National Policy Context
Implementation of the Care Act 2014
The implementation of the Care Act 2014 phased in from April 2015, seeks to overhaul Social Care and Support legislation into a single statue consolidating existing requirements and introducing new duties.
The implications of the Care Act 2014 are far reaching and significant, imposing duties on Local authorities including responsibilities to:
- Shape Markets
- Support Individuals Where Their Provider Fails
- Protect Adults at Risk of Abuse
- Support Prevention
- Further Develop Personalisation
- Implement a New National Funding and Charging Policy
- Support Carers Better
- Apply a National Eligibility Criteria
- Provide independent advocacy, where required
In order to facilitate and shape markets for adult care, whether arranged or funded by the council or by the individual themselves, Wakefield Council will continue to:
- Develop framework agreements in place of block contracts, encouraging a variety of providers and types of services facilitating wider choice and a sufficiency of provision which can also be accessed by self-funders.
- Implement a range of commissioning approaches including grant making funding agreements and formal contracting as appropriate to each service and market.
- Co-produce the development of service specifications through stakeholder involvement to meet individual’s needs.
- Develop and implement more outcome focused specifications, for example the procurement of domiciliary care reflected the Adult Social Care Outcome Framework (ASCOF)
- Undertake robust contract monitoring and management activities to promote high-quality and safe services.
- Develop and implement “fair rate for care” arrangements for the significant areas of spend i.e. care homes and home care, in an attempt to balance local market conditions and organisational pressures.
- Develop a Market Position Statement to enable providers to make informed commercial and service planning decisions within the context of the Council’s strategic intentions and the resource pressures which it faces.
- Work with commissioners across health and the council to prioritise preventative services
Whilst the Care Act guidance requires Local authorities to develop markets for care and support, the guidance also recognises that individual providers may exit the market from time to time including for reasons of business failure.
Although Wakefield Council is the single largest purchaser of social care services within the district, an increasing number of individuals pay for their own care and support, for example, approximately 22% within care homes. Therefore the council’s influence and leadership within the local markets
to promote optimum levels of quality, safety and affordability for everyone who needs them is restricted but nonetheless important.
As a consequence of the Southern Cross national business failure of its care home provision, the Care Act 2014 introduces a responsibility for the Care Quality Commission (CQC) to monitor the financial “health” of certain care and support providers. The Care and Support (Market Oversight Criteria) Regulations 2014 set out the entry criteria for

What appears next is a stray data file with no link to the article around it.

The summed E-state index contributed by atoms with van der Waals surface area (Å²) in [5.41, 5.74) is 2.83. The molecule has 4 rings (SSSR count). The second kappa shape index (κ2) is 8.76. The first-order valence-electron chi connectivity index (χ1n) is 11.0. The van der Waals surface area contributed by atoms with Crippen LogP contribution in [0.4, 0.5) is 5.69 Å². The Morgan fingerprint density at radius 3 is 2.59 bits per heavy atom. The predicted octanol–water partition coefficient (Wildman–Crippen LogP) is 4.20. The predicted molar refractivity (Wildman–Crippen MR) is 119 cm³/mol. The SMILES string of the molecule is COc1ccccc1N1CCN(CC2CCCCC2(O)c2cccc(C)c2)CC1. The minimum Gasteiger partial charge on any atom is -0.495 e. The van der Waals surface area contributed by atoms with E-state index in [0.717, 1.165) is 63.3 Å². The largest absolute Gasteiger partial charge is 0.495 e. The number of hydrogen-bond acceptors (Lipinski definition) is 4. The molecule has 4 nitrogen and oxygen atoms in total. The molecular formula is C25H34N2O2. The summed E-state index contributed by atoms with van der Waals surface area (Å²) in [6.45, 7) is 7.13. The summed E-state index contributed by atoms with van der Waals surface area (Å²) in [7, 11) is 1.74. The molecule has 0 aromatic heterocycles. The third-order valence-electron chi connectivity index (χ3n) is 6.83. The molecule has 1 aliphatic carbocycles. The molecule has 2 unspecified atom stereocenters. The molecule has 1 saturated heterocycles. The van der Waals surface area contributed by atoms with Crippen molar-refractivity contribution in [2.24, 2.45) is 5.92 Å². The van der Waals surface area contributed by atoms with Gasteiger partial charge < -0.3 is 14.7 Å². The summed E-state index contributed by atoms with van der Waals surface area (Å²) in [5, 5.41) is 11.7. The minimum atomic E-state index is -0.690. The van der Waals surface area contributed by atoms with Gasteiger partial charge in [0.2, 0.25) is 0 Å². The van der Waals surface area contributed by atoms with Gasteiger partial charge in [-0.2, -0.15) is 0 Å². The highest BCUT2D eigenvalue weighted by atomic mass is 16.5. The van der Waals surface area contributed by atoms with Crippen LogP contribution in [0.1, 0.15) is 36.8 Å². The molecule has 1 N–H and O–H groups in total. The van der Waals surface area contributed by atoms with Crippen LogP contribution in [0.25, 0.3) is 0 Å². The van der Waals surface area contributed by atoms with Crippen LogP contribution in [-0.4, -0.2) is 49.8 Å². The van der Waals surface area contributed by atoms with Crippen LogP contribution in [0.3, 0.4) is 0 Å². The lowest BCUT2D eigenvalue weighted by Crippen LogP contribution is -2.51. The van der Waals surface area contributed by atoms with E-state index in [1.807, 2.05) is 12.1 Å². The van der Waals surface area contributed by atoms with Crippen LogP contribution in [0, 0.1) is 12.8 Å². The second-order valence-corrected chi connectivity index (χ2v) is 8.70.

a provider to fall within the regime. These are intended to be providers which, because of their size, geographic
concentration or other factors, would be difficult for one or more local authorities to replace. CQC will determine which providers satisfy the criteria.
Where CQC is satisfied that a provider in the CQC’s monitoring regime is likely to experience a business failure, it will inform the relevant local authorities who will be required to assist in reprovision where necessary.
The Care Act also provides a temporary duty for each local authority to meet all adult’s and carer’s needs for care and support relating to those registered care providers who become unable to carry on the regulated activity in a Local Authority’s area because of business failure outside of those providers monitored by CQC above. This duty applies to all adults including those whose needs the local authority is not already meeting, i.e. those who are self-funders, and those whose services are funded by another local authority. If the provider’s business has failed but the service continues to be provided then the duty is not triggered e.g. continued
operation of the service under an administrator. The guidance is clear that Local Authorities should, insofar as it does
not adversely affect people’s wellbeing, support efforts to maintain service provision (by, for example, not prematurely withdrawing people from the service that is affected, or ceasing commissioning arrangements).
Traditionally, autism has not been identified as an individual service area. People with autism who are eligible for care services have usually been identified as having either a learning disability or mental health problem. However, this has now begun to change following the production of the National Autism Strategy “Fulfilling and Rewarding Lives: The Strategy for Adults with Autism in England (2010)”.
This national strategy and subsequent statutory guidance, sets out to improve access to services and ensure that adults with autism are able to benefit fully from mainstream public services and across all agencies and partners especially so for those individuals on the autistic spectrum who may not fall into learning disability or mental health pathways. While this does not necessarily mean providing specialist autism services, this means that providers of all levels of support need to understand the needs of people with autism, be autism aware and train their staff appropriately so that adults with autism are able to access their support or services.”